I own a second-hand Pontiac Parisienne for three years now, and I wonder why my tires wouldn't hold air. I replaced the stock tires when I first bought them; I'm really surprised when all the tires start to lose their air frequently. What should I do?
The problem is not because of your tires but because of your rims. The rims of your car won't seal against the tires. You need to bring them to the repair shop to have them specially sealed. The rims wouldn't also hold the wheel covers. Take your vehicle to the expert to have your covers installed as well. This is to ensure that the rims will not fall off even when the center locking hub gets broken. It wouldn't hurt to have your car checked by a mechanic because it is important that your tires are always in good condition to avoid accidents.
Pontiac Parisienne: Almost 3 Decades of Reliability and Performance
Pontiac brought some of the most iconic vehicles in the market, from classic sports cars and convertibles to modern coupes and sedans. With each Pontiac comes the unique signature look, with a stylish grille or delicately designed front end. For many years, the carmaker had been known for its mainstream performance vehicles. One of its older models that lived long through different decades is the Pontiac Parisienne, a full-size rear-wheel drive vehicle. The Parisienne was sold in Canada from 1959 to 1986 and was available in the US from 1983 to 1986. Each generation of the Parisienne brought new looks and design throughout the years. Although this was later on discontinued in 1989, the Parisienne wagon lived through 1989 under the Safari nameplate.
1959-60: First generation Parisienne
The first generation Parisienne was introduced as a 1959 model and lasted through the 1960 model year. Based on the GM B platform, the earlier Parisiennes were available in various body styles: 2-door convertible, 2-door coupe, 4-door sedan, and 4-door station wagon. Engine variants included the following: 4.1L I6, 4.6L V8, 5.4L V8, 5.7L V8, 6.5L V8, 6.7L V8, and 7L V8. They were designed with 2-speed A/T, 3-speed A/T, 3-speed M/T, or 4-speed M/T.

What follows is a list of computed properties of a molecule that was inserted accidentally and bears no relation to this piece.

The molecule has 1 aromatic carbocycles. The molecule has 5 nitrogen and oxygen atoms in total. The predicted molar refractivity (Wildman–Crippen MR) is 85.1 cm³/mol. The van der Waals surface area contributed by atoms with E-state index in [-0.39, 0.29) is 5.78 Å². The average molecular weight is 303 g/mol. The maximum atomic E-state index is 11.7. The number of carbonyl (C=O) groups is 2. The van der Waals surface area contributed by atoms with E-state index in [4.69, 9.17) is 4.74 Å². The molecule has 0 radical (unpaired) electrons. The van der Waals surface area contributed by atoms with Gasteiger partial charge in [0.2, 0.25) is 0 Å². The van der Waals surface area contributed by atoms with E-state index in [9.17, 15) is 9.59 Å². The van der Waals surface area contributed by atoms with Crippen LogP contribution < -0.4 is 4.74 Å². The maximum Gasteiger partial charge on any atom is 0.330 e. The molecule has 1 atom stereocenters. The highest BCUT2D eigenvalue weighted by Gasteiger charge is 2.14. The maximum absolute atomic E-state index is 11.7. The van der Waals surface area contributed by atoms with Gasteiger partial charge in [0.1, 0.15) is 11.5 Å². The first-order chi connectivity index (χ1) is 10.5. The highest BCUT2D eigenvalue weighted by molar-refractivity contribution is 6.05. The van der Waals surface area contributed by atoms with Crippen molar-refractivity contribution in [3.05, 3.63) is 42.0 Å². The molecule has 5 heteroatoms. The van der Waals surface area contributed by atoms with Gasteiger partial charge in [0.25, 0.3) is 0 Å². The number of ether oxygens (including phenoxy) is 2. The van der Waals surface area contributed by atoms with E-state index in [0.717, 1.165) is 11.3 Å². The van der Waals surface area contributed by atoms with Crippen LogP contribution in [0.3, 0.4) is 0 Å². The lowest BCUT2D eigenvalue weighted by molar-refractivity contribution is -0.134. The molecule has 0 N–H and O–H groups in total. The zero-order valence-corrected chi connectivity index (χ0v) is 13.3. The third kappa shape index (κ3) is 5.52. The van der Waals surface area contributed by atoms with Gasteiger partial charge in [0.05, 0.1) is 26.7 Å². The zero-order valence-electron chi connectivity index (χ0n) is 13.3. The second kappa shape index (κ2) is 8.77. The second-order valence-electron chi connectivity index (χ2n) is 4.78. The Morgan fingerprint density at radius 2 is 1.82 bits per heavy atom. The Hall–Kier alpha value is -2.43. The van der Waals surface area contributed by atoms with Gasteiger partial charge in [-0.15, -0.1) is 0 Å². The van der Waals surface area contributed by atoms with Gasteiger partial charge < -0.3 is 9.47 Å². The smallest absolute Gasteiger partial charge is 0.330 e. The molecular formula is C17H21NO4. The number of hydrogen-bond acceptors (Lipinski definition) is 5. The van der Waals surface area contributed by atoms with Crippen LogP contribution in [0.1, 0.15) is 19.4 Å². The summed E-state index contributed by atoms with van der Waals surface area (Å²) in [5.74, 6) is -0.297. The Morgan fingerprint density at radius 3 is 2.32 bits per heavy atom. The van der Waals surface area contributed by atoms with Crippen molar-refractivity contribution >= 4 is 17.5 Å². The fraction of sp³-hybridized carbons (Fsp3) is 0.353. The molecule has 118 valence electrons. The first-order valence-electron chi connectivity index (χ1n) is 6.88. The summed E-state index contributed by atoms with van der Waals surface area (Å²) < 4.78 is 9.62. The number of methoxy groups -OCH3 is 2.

1961–1964: Second generation Parisienne
The second generation Pontiac Parisienne was based on the B-body. For this generation, a 4-door hardtop was added to the available body styles. The same set of engine variants and transmission options were offered.
1965–1970: Third generation Parisienne
This generation initially came out as a 1965 model and lived through 1970. The same platform was used and options for the body style and transmission were the same. For the engine variants, a 4.1L I6 was dropped while a 7.4L V8 was added. Some of the comparable vehicles to the Parisienne were the Buick LeSabre, Chevrolet Bel Air, Chevrolet Caprice, Chevrolet Impala, and Pontiac Catalina/Laurentian.
1971–1976: Fourth generation Parisienne
For 1971, B and C bodies from GM became widely available. In the fourth generation of the Pontiac Parisienne, Chevrolet engines were replaced using the same engines in US market Pontiacs. In this generation, the 455 cubic-inch V8 became an option. The Grande Parisienne became basically the same vehicle as the US Grand Ville. The Bonneville and Catalina in the US were sold in Canada for the first time, along with the Laurentians and Parisiennes.
1977–1986: Fifth generation Parisienne
Bigger changes came in 1977 when full-size GM vehicles were downsized. The body of these vehicles became smaller but trim and squarish in shape. They’ve dropped a significant amount of weight. With smaller displacement engines, these vehicles had increased fuel efficiency.
The Pontiac Parisienne was available as a coupe, sedan, and wagon. It was popular both in the US and Canada. This Pontiac model was best known for its reliability and attractive looks. It received few styling updates through 1986, the final year of its production.